The proposal by Qualcomm to enable LTE operation in unlicensed band (LTE-U) received a warm response from some (e.g. Ericsson, Verizon) and not so warm from others especially incumbents with strong legacy in Wi-Fi in both the vendor and operator communities. The contentious issue center on co-existence of LTE and Wi-Fi in the same band as Wi-Fi implements ‘listen before talk’ or in technical terms carrier sense multiple access (CSMA) as opposed to LTE where transmissions are scheduled by the base station. This issue plagued WiMAX in unlicensed bands and was topic of much work at the IEEE during standardization activities of that technology. Still, while the proposal is not yet an approved work item for 3GPP LTE Release 13, the next few weeks will most likely see this feature approved to include in the standard with completion timelines by end of 1Q 2016, when we very possibly can see actual systems deployed.
LTE-U is an extension to the current carrier aggregation feature which has been deployed by a few operators around the world, starting with Korea where all three service providers rolled it out last year. In LTE-U, the primary cell remains one that operates in a licensed band while the secondary cell operates in the U-NII-3 5 GHz unlicensed band as a supplemental downlink channel. The control channel remains on the primary cell for robust operation and the secondary cell is used as an additional conduit for user data in the downlink. The 5.725 – 5.850 MHz allows 1 W RF transmit power (in the US), the highest of any other band in the 5 GHz spectrum. The U-NII-3 band is commonly used by wireless ISPs, especially in suburban and rural areas. With this proposal, it makes sense to use it in small cells particularly as the coverage of this frequency range is limited.
We’ll have to wait and see to what extent this feature will be commercially successful. Qualcomm says LTE-U complements Wi-Fi. Qualcomm already has strong capabilities in both Wi-Fi and LTE baseband. Combining the two in a SoC for small cells can be accomplished with reasonable ease. But as Wi-Fi gets more integrated into the wireless network, I have my doubts that this feature can actually stop the propagation of Wi-Fi into the wireless access network. Also, LTE-U does not help the uplink capacity. Finally, there is a regulatory framework that cannot be surpassed especially in the EU and Japan where the regulator specifies the spectrum access mechanisms unlike the FCC. Nevertheless, I do think it is a precursor to another implementation that I think can make a big difference in the future.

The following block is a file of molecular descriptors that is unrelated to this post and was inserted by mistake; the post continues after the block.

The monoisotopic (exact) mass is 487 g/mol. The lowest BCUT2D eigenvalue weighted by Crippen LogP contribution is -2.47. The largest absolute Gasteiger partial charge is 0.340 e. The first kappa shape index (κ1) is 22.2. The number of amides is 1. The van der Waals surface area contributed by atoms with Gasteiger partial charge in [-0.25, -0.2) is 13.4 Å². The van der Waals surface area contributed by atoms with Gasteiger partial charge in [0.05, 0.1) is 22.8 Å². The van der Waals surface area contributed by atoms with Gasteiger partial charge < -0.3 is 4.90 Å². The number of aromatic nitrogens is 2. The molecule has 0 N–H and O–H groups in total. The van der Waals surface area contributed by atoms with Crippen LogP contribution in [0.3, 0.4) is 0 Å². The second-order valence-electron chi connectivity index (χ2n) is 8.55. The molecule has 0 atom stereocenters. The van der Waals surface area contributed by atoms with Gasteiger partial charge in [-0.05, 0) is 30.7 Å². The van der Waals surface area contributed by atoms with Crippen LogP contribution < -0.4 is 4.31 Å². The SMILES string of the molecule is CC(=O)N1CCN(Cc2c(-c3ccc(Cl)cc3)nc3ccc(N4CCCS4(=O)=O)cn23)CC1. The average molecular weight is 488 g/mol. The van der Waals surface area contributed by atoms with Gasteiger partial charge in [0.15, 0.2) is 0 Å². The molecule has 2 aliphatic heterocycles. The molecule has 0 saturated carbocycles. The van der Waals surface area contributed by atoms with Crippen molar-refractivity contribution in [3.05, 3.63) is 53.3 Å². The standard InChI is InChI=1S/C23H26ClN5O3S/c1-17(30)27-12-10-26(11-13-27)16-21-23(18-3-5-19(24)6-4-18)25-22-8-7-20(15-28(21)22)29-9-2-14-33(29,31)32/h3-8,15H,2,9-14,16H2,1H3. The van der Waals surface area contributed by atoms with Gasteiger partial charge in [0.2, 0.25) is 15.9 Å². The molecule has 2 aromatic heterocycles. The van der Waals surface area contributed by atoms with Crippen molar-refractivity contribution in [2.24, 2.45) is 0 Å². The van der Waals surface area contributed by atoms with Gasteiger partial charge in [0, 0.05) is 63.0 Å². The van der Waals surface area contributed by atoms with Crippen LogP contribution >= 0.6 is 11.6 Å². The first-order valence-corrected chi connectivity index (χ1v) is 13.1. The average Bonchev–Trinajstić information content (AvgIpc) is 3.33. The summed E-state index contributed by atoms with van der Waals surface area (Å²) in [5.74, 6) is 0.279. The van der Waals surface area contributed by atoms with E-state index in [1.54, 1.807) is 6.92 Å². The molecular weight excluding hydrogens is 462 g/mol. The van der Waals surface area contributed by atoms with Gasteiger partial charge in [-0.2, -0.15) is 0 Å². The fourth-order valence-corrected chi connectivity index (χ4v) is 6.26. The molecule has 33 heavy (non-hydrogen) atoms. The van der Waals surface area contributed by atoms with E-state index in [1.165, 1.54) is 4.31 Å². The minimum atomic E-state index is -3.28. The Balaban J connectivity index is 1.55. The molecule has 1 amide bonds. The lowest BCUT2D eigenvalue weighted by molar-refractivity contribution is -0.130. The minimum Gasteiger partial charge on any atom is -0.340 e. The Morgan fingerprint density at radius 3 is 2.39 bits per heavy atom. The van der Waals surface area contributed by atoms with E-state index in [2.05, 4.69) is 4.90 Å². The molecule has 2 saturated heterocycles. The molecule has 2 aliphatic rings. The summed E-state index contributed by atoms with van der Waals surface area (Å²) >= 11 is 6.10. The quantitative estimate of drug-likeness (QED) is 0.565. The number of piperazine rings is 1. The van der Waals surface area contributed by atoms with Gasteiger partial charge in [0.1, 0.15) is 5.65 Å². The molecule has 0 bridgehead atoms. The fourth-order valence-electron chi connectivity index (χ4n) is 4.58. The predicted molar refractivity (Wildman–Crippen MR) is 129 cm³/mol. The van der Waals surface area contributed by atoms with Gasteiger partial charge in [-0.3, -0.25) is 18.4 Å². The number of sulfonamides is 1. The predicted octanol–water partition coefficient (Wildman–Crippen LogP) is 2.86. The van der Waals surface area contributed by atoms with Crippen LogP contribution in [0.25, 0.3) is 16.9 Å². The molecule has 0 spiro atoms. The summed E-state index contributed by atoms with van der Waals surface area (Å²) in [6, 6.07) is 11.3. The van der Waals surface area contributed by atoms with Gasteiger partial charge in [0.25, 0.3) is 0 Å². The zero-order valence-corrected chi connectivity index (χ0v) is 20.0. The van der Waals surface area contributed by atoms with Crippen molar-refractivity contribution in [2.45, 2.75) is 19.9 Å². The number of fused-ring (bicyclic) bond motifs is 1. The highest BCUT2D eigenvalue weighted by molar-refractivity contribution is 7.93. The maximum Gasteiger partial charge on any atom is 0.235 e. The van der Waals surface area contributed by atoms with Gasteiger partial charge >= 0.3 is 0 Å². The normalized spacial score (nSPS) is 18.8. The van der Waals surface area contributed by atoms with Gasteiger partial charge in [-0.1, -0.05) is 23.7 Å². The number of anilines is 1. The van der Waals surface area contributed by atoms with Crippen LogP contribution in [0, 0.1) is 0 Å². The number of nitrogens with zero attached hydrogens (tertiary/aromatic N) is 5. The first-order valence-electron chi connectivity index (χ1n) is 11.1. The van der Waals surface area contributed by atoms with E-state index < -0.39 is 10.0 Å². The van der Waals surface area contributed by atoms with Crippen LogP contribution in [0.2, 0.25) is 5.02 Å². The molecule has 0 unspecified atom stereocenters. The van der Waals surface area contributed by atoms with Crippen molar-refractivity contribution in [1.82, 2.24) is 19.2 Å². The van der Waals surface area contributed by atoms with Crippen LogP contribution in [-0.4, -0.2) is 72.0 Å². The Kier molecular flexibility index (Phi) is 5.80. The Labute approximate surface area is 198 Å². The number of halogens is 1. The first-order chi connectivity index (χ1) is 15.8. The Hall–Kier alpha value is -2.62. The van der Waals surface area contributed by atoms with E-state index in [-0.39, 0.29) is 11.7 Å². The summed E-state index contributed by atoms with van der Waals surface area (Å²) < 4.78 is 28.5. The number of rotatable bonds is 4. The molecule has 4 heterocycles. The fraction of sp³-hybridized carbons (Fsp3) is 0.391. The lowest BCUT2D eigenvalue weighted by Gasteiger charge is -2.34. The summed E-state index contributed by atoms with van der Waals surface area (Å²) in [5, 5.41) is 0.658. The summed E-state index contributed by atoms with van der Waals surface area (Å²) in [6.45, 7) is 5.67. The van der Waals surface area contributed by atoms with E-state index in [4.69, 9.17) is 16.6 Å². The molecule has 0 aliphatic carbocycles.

This other implementation is to perform carrier aggregation in shared spectrum such as 3.5 GHz. This past week, FCC chairman Tom Wheeler outlined his vision for how dynamic spectrum access will be defined and suggested it will include three-tiered access prioritization for federal and non-federal incumbent users, priority licensees and the general authorized access users (general public). Moreover, the band plan will not be divided, thus keeping a wide accessible allocation which provides much flexibility. This will unleash a 100 MHz of additional spectrum. It is expected to be cleaner than the 5.8 GHz band as use of the spectrum by incumbents can be geographically sparse and intermittent in time. It also offers better propagation characteristics than the 5.8 GHz band with the potential to deploy on macro cells. Provided this is possible, it presents a good opportunity for operators to tap into spectrum on as-need basis. In fact, this would have the potential to radically change the spectrum landscape with prospects for real-time spectrum and capacity trading much as is the case in electric utility.
Looking at the LTE feature roadmap, I think we are close to ‘hitting the wall’: carrier aggregation is relatively the simplest of LTE-Advanced features to implement and the least expensive in proportions to its benefits. It solves the problem of fragmented spectrum while it increases the user’s data rate. But what comes after CA successively adds less capacity for higher cost. We are at a stage where the ratio of incremental cost to benefit will start getting lower and lower. Spectrum has to date been one of the pillars for expanding network capacity. Implementing carrier aggregation in shared spectrum along similar lines to LTE-U is a strong candidate to be the ‘next thing’ – if we can get the rules for dynamic spectrum access in place quickly. I think we can.